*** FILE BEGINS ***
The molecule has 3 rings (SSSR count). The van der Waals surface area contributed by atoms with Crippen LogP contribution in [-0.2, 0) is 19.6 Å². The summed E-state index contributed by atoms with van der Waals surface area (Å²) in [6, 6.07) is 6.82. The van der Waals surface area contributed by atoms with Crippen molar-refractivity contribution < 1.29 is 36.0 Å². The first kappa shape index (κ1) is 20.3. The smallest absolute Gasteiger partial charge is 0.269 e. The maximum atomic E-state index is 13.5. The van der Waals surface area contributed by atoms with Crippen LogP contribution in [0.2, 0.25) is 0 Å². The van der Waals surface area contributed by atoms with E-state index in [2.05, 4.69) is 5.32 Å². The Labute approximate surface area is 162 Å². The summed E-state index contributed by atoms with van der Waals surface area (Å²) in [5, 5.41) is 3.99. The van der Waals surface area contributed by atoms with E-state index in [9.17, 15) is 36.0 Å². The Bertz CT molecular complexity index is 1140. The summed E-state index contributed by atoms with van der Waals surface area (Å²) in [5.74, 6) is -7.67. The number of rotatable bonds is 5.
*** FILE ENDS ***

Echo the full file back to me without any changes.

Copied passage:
The molecule has 3 rings (SSSR count). The van der Waals surface area contributed by atoms with Crippen LogP contribution in [-0.2, 0) is 19.6 Å². The summed E-state index contributed by atoms with van der Waals surface area (Å²) in [6, 6.07) is 6.82. The van der Waals surface area contributed by atoms with Crippen molar-refractivity contribution < 1.29 is 36.0 Å². The first kappa shape index (κ1) is 20.3. The smallest absolute Gasteiger partial charge is 0.269 e. The maximum atomic E-state index is 13.5. The van der Waals surface area contributed by atoms with Crippen LogP contribution in [0.2, 0.25) is 0 Å². The van der Waals surface area contributed by atoms with E-state index in [2.05, 4.69) is 5.32 Å². The Labute approximate surface area is 162 Å². The summed E-state index contributed by atoms with van der Waals surface area (Å²) in [5, 5.41) is 3.99. The van der Waals surface area contributed by atoms with E-state index in [9.17, 15) is 36.0 Å². The Bertz CT molecular complexity index is 1140. The summed E-state index contributed by atoms with van der Waals surface area (Å²) in [5.74, 6) is -7.67. The number of rotatable bonds is 5.